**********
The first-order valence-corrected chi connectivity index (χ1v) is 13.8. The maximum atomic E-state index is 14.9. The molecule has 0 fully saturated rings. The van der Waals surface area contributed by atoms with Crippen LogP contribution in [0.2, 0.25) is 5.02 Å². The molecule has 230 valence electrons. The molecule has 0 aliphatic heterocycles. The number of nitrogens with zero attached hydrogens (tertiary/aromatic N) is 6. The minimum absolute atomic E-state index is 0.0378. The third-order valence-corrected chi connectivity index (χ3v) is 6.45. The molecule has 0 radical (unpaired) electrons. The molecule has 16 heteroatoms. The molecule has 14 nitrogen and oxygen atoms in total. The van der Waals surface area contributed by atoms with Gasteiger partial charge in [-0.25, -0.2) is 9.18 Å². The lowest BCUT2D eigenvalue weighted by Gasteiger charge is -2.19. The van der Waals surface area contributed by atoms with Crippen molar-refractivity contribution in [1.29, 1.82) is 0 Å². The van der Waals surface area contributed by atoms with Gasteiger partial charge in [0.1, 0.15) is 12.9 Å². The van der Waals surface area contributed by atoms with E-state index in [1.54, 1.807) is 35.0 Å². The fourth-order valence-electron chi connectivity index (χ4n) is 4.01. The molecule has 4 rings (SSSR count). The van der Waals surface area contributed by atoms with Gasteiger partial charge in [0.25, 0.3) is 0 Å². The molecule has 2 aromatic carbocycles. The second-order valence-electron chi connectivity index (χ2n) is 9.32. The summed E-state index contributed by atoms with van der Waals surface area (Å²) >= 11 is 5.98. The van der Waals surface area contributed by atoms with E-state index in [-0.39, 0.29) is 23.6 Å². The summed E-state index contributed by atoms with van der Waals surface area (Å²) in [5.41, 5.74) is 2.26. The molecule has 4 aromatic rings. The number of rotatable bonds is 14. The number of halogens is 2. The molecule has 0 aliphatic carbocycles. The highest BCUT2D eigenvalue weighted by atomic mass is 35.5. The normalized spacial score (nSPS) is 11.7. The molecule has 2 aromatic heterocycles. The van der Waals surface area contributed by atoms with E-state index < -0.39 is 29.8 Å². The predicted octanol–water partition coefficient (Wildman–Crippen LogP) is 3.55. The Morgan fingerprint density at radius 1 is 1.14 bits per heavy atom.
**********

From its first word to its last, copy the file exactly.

The first-order valence-corrected chi connectivity index (χ1v) is 13.8. The maximum atomic E-state index is 14.9. The molecule has 0 fully saturated rings. The van der Waals surface area contributed by atoms with Crippen LogP contribution in [0.2, 0.25) is 5.02 Å². The molecule has 230 valence electrons. The molecule has 0 aliphatic heterocycles. The number of nitrogens with zero attached hydrogens (tertiary/aromatic N) is 6. The minimum absolute atomic E-state index is 0.0378. The third-order valence-corrected chi connectivity index (χ3v) is 6.45. The molecule has 0 radical (unpaired) electrons. The molecule has 16 heteroatoms. The molecule has 14 nitrogen and oxygen atoms in total. The van der Waals surface area contributed by atoms with Gasteiger partial charge in [-0.25, -0.2) is 9.18 Å². The lowest BCUT2D eigenvalue weighted by Gasteiger charge is -2.19. The van der Waals surface area contributed by atoms with Crippen molar-refractivity contribution in [1.29, 1.82) is 0 Å². The van der Waals surface area contributed by atoms with Gasteiger partial charge in [0.1, 0.15) is 12.9 Å². The van der Waals surface area contributed by atoms with E-state index in [1.54, 1.807) is 35.0 Å². The fourth-order valence-electron chi connectivity index (χ4n) is 4.01. The molecule has 4 rings (SSSR count). The van der Waals surface area contributed by atoms with Gasteiger partial charge in [0.25, 0.3) is 0 Å². The molecule has 2 aromatic carbocycles. The second-order valence-electron chi connectivity index (χ2n) is 9.32. The summed E-state index contributed by atoms with van der Waals surface area (Å²) >= 11 is 5.98. The van der Waals surface area contributed by atoms with E-state index in [-0.39, 0.29) is 23.6 Å². The summed E-state index contributed by atoms with van der Waals surface area (Å²) in [5.41, 5.74) is 2.26. The molecule has 4 aromatic rings. The number of rotatable bonds is 14. The number of halogens is 2. The molecule has 0 aliphatic carbocycles. The highest BCUT2D eigenvalue weighted by atomic mass is 35.5. The normalized spacial score (nSPS) is 11.7. The molecule has 2 aromatic heterocycles. The van der Waals surface area contributed by atoms with E-state index < -0.39 is 29.8 Å². The predicted octanol–water partition coefficient (Wildman–Crippen LogP) is 3.55. The Morgan fingerprint density at radius 1 is 1.14 bits per heavy atom.